A Palmer man missing and presumed dead after his plane disappeared on a flight from Soldotna to Palmer was a student pilot believed to have last been over Cook Inlet before his plane dropped off radar, according to a preliminary National Transportation Safety Board report.
The report, released Thursday, sheds more light on the possible fate of Brendan Mattingley, who took off from Soldotna Oct. 13 in his green, red and white Piper PA-18 Super Cub headed for the Wolf Lake airport in Palmer, but never landed there.
A massive official search effort for Mattingley involving the Alaska Air National Guard, Civil Air Patrol and Alaska State Troopers began the next day, but was suspended Oct. 23. Family and friends have continued private search efforts, and authorities say they will reopen the case if new information comes to light.
According to archived radar data, an unknown aircraft believed to be Mattingley’s Super Cub took off from Soldotna at 1:37 a.m. on Oct. 13, following an erratic course that ultimately took it over water.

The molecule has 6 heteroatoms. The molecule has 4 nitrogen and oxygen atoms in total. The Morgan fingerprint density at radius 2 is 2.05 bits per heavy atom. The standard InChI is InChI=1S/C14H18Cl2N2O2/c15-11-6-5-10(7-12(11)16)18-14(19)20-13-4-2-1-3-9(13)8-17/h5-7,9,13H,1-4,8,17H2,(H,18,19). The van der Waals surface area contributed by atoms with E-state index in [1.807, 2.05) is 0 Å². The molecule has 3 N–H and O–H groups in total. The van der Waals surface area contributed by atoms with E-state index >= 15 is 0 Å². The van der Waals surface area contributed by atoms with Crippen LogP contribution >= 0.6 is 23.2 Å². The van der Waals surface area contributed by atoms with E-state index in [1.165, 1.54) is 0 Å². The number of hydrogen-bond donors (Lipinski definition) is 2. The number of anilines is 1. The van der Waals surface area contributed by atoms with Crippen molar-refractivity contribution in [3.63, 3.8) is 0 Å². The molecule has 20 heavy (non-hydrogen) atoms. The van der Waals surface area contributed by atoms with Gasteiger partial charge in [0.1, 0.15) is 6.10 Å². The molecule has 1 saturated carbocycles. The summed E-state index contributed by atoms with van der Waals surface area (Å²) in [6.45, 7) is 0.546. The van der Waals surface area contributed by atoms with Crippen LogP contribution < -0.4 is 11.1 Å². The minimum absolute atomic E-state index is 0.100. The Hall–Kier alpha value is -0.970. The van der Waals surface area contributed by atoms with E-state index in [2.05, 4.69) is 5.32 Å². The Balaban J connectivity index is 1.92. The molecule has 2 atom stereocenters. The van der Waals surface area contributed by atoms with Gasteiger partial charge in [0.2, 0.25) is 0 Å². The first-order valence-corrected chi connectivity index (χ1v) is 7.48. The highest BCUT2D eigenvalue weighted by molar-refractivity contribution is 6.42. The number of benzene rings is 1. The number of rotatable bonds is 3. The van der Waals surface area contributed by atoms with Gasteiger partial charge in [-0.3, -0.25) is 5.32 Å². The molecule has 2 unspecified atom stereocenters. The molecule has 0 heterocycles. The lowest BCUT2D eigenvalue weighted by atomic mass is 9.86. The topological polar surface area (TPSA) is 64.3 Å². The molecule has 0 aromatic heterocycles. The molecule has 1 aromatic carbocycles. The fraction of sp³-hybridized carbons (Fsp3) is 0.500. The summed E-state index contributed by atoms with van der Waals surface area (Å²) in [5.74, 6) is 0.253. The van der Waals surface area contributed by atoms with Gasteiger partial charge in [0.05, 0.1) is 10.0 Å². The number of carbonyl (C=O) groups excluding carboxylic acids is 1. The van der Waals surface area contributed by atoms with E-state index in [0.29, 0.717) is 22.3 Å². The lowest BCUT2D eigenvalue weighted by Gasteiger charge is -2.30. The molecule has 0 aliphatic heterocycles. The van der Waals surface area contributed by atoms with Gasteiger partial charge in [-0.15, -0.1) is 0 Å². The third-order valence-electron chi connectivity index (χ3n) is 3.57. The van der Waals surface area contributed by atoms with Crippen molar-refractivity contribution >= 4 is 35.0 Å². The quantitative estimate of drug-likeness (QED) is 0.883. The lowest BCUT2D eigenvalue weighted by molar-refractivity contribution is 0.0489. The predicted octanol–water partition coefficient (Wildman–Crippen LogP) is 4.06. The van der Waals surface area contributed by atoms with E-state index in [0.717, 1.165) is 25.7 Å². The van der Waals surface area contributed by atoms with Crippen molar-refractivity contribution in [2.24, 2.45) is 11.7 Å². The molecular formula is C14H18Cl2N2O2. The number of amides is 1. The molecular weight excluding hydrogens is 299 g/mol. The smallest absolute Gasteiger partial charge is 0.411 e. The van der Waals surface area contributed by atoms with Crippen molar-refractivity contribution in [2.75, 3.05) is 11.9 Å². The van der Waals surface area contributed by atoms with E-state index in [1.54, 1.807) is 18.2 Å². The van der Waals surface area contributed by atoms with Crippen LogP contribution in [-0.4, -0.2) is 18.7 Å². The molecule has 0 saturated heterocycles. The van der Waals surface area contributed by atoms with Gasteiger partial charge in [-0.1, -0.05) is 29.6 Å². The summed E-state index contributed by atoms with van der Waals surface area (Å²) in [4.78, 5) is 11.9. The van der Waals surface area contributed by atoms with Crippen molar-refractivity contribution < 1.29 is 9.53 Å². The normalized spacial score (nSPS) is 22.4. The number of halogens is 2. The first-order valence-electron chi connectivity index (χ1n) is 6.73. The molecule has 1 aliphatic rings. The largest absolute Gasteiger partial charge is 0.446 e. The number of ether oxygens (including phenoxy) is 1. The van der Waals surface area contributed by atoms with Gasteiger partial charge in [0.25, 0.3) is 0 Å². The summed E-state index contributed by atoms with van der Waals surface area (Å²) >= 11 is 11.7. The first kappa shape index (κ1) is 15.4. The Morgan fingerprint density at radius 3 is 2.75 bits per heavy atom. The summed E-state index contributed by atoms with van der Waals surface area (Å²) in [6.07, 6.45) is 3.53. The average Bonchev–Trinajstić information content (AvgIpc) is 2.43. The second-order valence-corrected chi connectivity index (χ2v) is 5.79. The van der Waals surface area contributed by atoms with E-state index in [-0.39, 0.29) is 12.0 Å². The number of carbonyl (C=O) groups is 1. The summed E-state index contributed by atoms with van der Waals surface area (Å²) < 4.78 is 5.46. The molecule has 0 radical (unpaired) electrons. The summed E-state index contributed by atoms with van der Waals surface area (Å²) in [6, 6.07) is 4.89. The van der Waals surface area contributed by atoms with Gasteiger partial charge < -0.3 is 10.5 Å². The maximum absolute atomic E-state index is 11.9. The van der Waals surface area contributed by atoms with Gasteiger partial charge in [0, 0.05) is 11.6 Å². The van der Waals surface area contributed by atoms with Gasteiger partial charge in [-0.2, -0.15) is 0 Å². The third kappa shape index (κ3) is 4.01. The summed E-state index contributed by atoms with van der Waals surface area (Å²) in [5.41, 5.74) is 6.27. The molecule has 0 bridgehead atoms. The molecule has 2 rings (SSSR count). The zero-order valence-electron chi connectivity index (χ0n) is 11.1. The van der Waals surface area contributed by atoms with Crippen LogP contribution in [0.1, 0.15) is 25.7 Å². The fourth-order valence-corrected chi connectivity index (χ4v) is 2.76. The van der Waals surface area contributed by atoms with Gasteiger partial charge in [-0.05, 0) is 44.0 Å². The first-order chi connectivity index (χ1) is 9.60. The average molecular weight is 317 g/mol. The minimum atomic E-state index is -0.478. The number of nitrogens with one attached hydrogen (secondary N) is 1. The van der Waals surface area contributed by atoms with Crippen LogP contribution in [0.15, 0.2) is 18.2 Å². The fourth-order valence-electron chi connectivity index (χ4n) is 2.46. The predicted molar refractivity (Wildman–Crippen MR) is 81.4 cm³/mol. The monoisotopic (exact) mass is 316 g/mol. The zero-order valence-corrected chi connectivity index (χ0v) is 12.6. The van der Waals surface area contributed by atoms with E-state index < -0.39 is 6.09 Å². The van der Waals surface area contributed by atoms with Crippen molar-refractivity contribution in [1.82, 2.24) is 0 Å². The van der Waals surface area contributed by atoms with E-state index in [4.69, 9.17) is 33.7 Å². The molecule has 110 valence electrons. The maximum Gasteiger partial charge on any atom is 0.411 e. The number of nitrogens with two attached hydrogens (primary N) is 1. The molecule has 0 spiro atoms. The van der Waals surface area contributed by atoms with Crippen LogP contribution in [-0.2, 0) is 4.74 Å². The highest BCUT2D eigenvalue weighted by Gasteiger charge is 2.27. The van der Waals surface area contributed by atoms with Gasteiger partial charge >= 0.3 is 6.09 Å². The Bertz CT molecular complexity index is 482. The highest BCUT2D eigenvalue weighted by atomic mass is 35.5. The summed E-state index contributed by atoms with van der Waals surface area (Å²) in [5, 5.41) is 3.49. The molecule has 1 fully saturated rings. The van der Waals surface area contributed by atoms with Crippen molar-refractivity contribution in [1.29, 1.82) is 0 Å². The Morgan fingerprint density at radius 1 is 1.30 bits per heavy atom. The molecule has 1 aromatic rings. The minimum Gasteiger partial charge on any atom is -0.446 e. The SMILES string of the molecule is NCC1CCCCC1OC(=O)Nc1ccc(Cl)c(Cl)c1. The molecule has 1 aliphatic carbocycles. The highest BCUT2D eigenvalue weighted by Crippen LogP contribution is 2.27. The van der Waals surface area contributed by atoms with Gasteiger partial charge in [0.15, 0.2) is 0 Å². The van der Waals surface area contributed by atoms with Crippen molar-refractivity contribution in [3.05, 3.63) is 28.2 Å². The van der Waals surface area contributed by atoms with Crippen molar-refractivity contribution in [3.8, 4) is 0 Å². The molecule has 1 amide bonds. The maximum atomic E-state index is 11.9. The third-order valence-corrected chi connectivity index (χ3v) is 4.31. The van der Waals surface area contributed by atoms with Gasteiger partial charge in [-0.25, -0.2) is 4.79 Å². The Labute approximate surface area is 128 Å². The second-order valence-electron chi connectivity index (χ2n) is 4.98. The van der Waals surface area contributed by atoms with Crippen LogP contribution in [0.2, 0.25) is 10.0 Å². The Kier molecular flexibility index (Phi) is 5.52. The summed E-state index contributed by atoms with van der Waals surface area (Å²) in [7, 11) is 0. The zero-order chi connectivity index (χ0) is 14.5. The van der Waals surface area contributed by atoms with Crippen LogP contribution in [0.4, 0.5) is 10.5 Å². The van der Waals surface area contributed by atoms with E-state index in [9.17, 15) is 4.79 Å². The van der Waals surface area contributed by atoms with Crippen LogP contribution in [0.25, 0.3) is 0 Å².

“After departure, the radar track initially proceeded southeast of the airport before it turned and proceeded west then northeast over land before making more turns and eventually proceeding over the waters of Cook Inlet,” investigators wrote. “The last position of the radar target was recorded about (2:48 a.m.) mid-channel over the Cook Inlet, about 30 miles north of Soldotna, or about 25 miles north-northeast of Kenai, Alaska.”
No emergency locator transmitter signal was detected from Mattingley's plane, according to the report. Clint Johnson with the NTSB said Mattingley's plane was equipped with an older style ELT, but if the plane crashed into the inlet, chances of a newer ELT model sending out a signal would be slim.
"If either ELT is submerged in the water, the likelihood of it going off is going to be tough," Johnson said.
A weather report from the Kenai Municipal Airport at 1:53 a.m. on Oct. 13 describes "dark night conditions" as prevailing and lists winds from the north at 3 knots, with clear skies and visibility at 10 statute miles. According to Johnson, it is unclear if Mattingley was flying using instruments.
"We're still trying to work with the family to find out exactly how the airplane was equipped and also the level of training as far as the pilot goes. He was a student pilot but again as far as his skill set, we're working on that," Johnson said.
Mattingley's father, Ken Mattingley, said on Thursday that the private search for his son continues. He had plans to search by air Thursday afternoon or Friday morning.